APIs have been a critical component of software development for decades, but it can be tricky to communicate APIs to clients and customers. I mean, what exactly is an API?
As SaaS applications are exploding, APIs serve as the interconnected tissue that allows developers to integrate tools seamlessly with a cloud-based platform. Still don't get it? Not to worry! Below, we'll break down APIs and discuss just what makes APIs critical to the success of any business.
Think of APIs, or Application Programming Interfaces, like orders in a restaurant — the customer (end-user) selects a choice from the menu (app). The waiter (API) takes the order and communicates it to the chef (a cloud-based platform). The chef controls how the meal is made and plated, and the waiter (API) delivers that delicious meal back to the customer. Got all that? Put, an API lets one system communicate with another in a standardized, programmatic way. Consumer expectation for seamless connectivity and services is a product of APIs.
So why does API matter to business success?
Anything that takes the heavy lifting out of comprehensive software development is good for business and ROI. As more and more companies embrace cloud-based apps and functionality, customers are demanding seamless user experience integration. Any website or app that fails to deliver this functionality is quickly tossed aside. Similarly, businesses want flexibility, ease of integration, and data as a service so that developers can focus on getting your products to market much more quickly.
Now that you're starting to understand why APIs matter, let's consider some examples: without YouTube's API, those embedded videos on your website wouldn't seamlessly display on desktop, mobile and social media feeds. Imagine changing every embed code on your website because of a platform update. Instead, a good API can automatically take care of that for you. Without APIs to communicate between applications and assets, a travel website would have no way of querying which 10,000 hotel rooms were available in real-time. Chances are, the site wouldn't even be able to accept payments!
An API facilitates lightning-fast integration and seamless updates to meet customers' expectations for seamless connectivity and services. In other words, APIs are a big part of what keeps users returning, and developers focused on innovation and business outcomes.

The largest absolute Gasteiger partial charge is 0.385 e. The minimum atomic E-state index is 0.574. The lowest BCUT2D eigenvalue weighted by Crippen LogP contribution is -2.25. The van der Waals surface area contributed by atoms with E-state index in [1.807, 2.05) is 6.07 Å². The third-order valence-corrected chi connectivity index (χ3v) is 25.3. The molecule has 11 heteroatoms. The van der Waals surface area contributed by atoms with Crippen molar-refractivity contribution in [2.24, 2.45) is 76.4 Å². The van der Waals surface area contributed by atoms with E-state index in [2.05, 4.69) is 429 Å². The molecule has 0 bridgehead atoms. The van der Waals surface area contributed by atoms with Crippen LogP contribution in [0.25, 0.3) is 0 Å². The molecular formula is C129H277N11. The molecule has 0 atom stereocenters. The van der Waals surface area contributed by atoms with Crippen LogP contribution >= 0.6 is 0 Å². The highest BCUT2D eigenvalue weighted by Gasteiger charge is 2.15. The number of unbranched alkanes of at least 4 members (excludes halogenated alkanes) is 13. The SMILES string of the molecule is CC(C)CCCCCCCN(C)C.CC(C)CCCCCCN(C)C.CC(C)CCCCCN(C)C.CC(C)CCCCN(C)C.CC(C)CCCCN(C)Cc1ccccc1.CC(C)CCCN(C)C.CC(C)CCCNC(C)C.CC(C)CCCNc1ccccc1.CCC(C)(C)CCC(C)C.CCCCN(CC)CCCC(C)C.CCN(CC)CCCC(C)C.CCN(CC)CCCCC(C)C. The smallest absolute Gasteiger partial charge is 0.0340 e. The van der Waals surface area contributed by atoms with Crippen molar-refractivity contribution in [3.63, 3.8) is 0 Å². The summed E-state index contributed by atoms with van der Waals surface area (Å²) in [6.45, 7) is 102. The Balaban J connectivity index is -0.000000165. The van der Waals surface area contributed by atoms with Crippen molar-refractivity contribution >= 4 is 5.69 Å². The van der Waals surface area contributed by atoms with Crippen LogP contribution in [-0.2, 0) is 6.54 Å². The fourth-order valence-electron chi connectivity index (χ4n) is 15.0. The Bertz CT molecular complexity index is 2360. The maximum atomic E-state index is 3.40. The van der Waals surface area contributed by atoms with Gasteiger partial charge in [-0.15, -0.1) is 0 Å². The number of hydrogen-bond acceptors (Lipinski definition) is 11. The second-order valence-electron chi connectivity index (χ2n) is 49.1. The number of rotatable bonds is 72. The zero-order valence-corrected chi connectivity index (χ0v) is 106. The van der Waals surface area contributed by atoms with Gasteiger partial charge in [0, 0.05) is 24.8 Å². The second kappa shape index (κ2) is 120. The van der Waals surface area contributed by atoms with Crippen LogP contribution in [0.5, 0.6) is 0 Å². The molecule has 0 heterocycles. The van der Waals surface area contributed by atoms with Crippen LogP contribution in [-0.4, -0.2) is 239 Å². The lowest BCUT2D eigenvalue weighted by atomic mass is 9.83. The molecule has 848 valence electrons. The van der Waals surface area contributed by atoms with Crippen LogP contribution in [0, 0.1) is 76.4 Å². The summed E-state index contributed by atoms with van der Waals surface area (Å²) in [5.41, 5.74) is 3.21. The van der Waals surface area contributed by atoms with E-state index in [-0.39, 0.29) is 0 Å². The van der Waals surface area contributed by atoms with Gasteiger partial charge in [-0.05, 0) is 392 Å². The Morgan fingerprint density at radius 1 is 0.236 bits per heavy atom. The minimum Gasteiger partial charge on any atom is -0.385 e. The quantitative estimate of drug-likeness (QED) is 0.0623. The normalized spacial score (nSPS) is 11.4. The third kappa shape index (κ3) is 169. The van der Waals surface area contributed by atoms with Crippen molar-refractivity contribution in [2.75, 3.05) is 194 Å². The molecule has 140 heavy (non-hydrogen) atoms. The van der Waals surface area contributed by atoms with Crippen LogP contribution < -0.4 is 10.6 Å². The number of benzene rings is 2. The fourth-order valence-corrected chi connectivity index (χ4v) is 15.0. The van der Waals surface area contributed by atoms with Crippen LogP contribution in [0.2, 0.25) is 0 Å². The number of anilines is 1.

Not all APIs are made equal.
While cloud-based platforms are driving the development of APIs, platforms such as Microsoft Azure offer a highly configurable ideal not available on other platforms. As long as integrations have a well-defined API, Azure allows developers to set up new integrations easily. You build the API, and the system will easily integrate. A single API can also allow you to connect to multiple systems, reducing development time.
In comparison, other platforms require a plugin or module to configure integrations. These predefined ways of connecting systems may even require additional customization or the installation of multiple plugins to carry out a specific business process. Sounds labour-intensive, right? As a business, you should be wary of additional development time and costs related to inferior platforms, especially ones that provide little flexibility and adaptability. Would you rather have a platform that places little emphasis on growth and evolution or one that allows you to fully customize the functionality and integration of your website as business improves?
So how do I take advantage of all of this?
Thanks to APIs, online commerce is changing at lightning speed. Developers can build customized and targeted applications that lean on cloud-based platforms to do the heavy lifting. Because APIs provide a standard way of accessing any application, data or device, businesses can scale based on need instead of investing in expensive in-house software.
A Headless CMS, like Agility, offers a suite of tools that allow businesses to take advantage of the latest innovation in API to drive their core business.